We get a significant number of questions on gold and its intrinsic value. Gold is seen as a currency and store of value today, especially due to inflationary concerns. However, during its history gold has also been viewed as a collectible, and its value during that period has departed significantly from periods when it is viewed as a currency. In the chart below, even inflation adjusted price of gold has varied significantly over time, peaking when gold is more acceptable as a currency and troughing when it is viewed as a collectible.
Another way to view gold is through the U.S. gold coverage ratio, which measures the amount of gold on deposit at the Federal Reserve against the total money supply. That ratio has varied between 0.17 and 1, with an average of 0.4 (chart below).
During non-inflationary periods when gold is not viewed as a currency, the ratio drops to 0.17. When there are significant concerns about inflation and currency debasement, the ratio rises to 1. We find it interesting that the chart shows that even at the lowest historical coverage ratio of 0.17, gold looks significantly undervalued today and is certainly not predicting immediate and significant inflation. However, if the high inflation outcome does materialize due to competitive money printing across the world, gold has the potential to hit one of the higher price targets indicated in the chart.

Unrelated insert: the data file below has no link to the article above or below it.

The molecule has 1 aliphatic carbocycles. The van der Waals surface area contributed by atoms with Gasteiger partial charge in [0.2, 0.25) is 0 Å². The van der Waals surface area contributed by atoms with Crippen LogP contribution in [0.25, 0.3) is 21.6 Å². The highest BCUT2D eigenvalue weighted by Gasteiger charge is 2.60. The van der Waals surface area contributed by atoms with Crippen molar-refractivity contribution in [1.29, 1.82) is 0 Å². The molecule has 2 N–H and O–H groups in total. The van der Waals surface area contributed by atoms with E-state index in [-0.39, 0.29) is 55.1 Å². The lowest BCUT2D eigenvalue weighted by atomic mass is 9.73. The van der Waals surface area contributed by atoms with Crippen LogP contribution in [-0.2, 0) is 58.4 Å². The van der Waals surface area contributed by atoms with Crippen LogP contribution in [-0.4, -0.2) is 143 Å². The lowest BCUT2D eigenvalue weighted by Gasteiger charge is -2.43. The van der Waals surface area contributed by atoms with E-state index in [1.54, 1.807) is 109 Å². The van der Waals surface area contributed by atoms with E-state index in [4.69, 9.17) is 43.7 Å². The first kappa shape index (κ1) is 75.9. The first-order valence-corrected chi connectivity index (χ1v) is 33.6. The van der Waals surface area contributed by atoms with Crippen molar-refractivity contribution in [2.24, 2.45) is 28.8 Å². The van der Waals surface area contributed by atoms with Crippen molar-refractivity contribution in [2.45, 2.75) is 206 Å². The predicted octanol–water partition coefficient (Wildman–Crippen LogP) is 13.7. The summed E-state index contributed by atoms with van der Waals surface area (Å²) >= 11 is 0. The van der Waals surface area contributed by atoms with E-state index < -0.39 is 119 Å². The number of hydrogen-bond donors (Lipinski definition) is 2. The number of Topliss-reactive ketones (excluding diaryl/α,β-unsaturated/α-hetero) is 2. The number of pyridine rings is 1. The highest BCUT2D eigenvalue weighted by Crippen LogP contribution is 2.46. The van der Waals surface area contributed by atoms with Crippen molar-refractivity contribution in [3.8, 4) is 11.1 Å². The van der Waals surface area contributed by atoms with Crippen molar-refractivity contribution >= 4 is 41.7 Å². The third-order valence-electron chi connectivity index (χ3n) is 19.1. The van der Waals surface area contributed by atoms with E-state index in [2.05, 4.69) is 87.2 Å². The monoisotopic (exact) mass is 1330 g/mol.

Another way to look at gold is to look at the marginal cost of production. Currently, the highest marginal producer has a cost of about $1150/oz. Below these prices, that producer will likely take production off-line, thereby reducing supply and boosting prices (if demand remains the same). For that reason, absent a catastrophic event, gold prices could find support at the $1150 level.
As always, we caution investors to take this as one of the many data points out there. At the end of the day, the sentiment of gold buyers contributes as much to the price of gold as do fundamentals, and it is not surprising that the volatility in sentiment is being reflected in the volatile gold prices.